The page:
Friday, May 30, 2014

T-Minus 18 Hours

Tomorrow evening, my flight for Berlin will take off (yikes!) and I'm tingling in anticipation. While I've flown many times before in my life––I've already traveled abroad with a high school class––this will be the first time I travel on my own. That's right, I'll have to go through security, boarding, baggage claim solo, and it's making my heart-beat quicken.

I feel extremely prepared, which is helping, and everyone has been immeasurably helpful and supportive as my departure nears, but I told my mom this evening that I keep worrying about the little, insignificant things like:

What if my baggage weighs 52 pounds?
Will my hair and make-up get gross on the flight?
Do I need compression socks or does the twenty-something-year-old magic apply to international flights, too?

See––little things . . . My time abroad is a quick three weeks, so I already know it will be a whirlwind kind of trip. During my stay, here's what I'm most looking forward to:

Staying with a family so I can experience "real life" in Berlin.
Going to museums and internet cafes when I feel touristy.
Eating chocolate and mentos as I read on the plane.
Listening to music on trains.
Seeing the Brandenburg Gate again––it's just so stunning.

Tuesday, May 27, 2014

Currently Reading: Non-Fic Royalty

Now that school is out and I've had a minor academia detox, I thought I'd share what I'm currently reading. As you all know, I'm really into non-fiction writing, whether that be essays, journalistic articles, or diaries and journals. I'm really pleased to say that a book I picked up over winter break is just as good as I hoped it would be.

I'll be honest and admit that the initial reason I picked up The New Kings of Nonfiction is because it's edited by Ira Glass and I'm a wanna-be NPR junkie. So far I am about half way through (I've yet to get to my beloved DFW) and it's great. What makes it readable and less daunting than a 400 page novel is that you can read one essay a day and feel like you've made considerable progress because you start and finish a subject. (The Atlantic and The New Yorker seem to be reigning champs of originally published sourcing . . . so there is kind of a specific audience niche implied here, which is slightly smug and presumptuous.)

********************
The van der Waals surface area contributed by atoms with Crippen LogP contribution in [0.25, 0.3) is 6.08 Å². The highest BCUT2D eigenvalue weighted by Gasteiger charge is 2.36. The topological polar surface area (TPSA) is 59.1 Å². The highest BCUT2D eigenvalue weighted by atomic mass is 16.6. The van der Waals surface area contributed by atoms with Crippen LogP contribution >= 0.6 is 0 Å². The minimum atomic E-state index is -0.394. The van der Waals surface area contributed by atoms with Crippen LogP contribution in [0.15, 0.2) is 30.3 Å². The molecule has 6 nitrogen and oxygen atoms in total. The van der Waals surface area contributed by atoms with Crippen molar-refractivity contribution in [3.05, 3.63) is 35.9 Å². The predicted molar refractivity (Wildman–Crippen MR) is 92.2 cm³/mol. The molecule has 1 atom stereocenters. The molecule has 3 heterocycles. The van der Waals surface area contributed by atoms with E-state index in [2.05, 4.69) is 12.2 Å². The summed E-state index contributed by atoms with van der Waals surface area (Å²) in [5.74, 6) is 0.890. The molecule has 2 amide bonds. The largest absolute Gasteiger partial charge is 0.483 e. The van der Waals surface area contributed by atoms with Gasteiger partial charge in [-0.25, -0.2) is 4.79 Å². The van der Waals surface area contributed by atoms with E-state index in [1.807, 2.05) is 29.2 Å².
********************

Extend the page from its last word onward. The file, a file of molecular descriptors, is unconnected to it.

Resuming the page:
My favorite essays thus far are:

"Six Degrees of Lois Weinberg" by Malcolm Gladwell

"Shapinksy's Karma," by Lawrence Weschler (this story is incredible!)

"Among the Thugs," Bill Buford

I'm hoping to finish this before Saturday when I leave for Germany, because I want another new book to read for my flights!

Have you been reading any good nonfiction lately? I'd love your suggestions!

Tuesday, May 6, 2014


Is this a busy time of year for you? All my friends and I are feeling the crunch and rush of finals––it's the dog days. The weather last week was incredibly stormy and moody, which helped keep everyone indoors and forgetting that the year is almost over. Now that the sun is out and the temperature is rising, everyone seems anxious in their classes and libraries.

This year especially, I've fallen victim to procrastination. I used to be insanely regimented, but I keep putting things off for the next day and it's starting to creep up on me. (Yikes!) Some of my friends say that procrastination often leads to their best work. But, I'm a worrier . . . so it just makes me nervous and wacky. Tonight is my night to get caught up and rid myself of this brain fuzz I currently have.

What are your tricks for staying on-schedule. Do you have rewards for meeting deadlines? Do you have any good scheduling tricks? Do you recommend a certain environment for ultimate productivity? I'd love your suggestions!

This time of year, I feel my people-pleasing tendencies raging.
Multiple personalities are so essential for me to have a balanced life.
Do you work alone?

Photo: Kurt Vonnegut doodle, via The New Yorker (part of a new publication featuring his drawings!)